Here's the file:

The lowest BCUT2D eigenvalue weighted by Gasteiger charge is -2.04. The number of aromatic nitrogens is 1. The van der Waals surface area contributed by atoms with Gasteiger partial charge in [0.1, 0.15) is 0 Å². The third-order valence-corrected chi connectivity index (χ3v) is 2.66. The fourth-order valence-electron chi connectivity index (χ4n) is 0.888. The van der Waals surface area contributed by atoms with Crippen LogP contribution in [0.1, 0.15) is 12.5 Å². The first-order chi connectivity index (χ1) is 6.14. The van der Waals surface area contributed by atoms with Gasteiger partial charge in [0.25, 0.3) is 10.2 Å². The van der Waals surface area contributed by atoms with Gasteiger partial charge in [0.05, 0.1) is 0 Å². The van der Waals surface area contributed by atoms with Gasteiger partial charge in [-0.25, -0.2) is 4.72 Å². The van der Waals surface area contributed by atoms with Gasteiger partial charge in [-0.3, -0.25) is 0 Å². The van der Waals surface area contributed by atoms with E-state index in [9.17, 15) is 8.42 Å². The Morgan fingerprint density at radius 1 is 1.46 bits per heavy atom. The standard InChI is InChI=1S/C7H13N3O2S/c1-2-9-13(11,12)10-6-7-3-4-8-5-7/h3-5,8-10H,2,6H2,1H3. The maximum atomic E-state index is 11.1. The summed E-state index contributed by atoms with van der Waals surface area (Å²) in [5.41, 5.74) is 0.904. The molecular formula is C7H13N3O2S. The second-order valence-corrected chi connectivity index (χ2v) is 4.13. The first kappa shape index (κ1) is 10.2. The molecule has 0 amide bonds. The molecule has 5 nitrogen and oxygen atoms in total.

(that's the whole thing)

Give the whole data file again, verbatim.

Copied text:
The lowest BCUT2D eigenvalue weighted by Gasteiger charge is -2.04. The number of aromatic nitrogens is 1. The van der Waals surface area contributed by atoms with Gasteiger partial charge in [0.1, 0.15) is 0 Å². The third-order valence-corrected chi connectivity index (χ3v) is 2.66. The fourth-order valence-electron chi connectivity index (χ4n) is 0.888. The van der Waals surface area contributed by atoms with Crippen LogP contribution in [0.1, 0.15) is 12.5 Å². The first-order chi connectivity index (χ1) is 6.14. The van der Waals surface area contributed by atoms with Gasteiger partial charge in [0.25, 0.3) is 10.2 Å². The van der Waals surface area contributed by atoms with Gasteiger partial charge in [0.05, 0.1) is 0 Å². The van der Waals surface area contributed by atoms with Gasteiger partial charge in [-0.25, -0.2) is 4.72 Å². The van der Waals surface area contributed by atoms with Gasteiger partial charge in [-0.3, -0.25) is 0 Å². The van der Waals surface area contributed by atoms with E-state index in [9.17, 15) is 8.42 Å². The Morgan fingerprint density at radius 1 is 1.46 bits per heavy atom. The standard InChI is InChI=1S/C7H13N3O2S/c1-2-9-13(11,12)10-6-7-3-4-8-5-7/h3-5,8-10H,2,6H2,1H3. The maximum atomic E-state index is 11.1. The summed E-state index contributed by atoms with van der Waals surface area (Å²) in [5.41, 5.74) is 0.904. The molecular formula is C7H13N3O2S. The second-order valence-corrected chi connectivity index (χ2v) is 4.13. The first kappa shape index (κ1) is 10.2. The molecule has 0 amide bonds. The molecule has 5 nitrogen and oxygen atoms in total.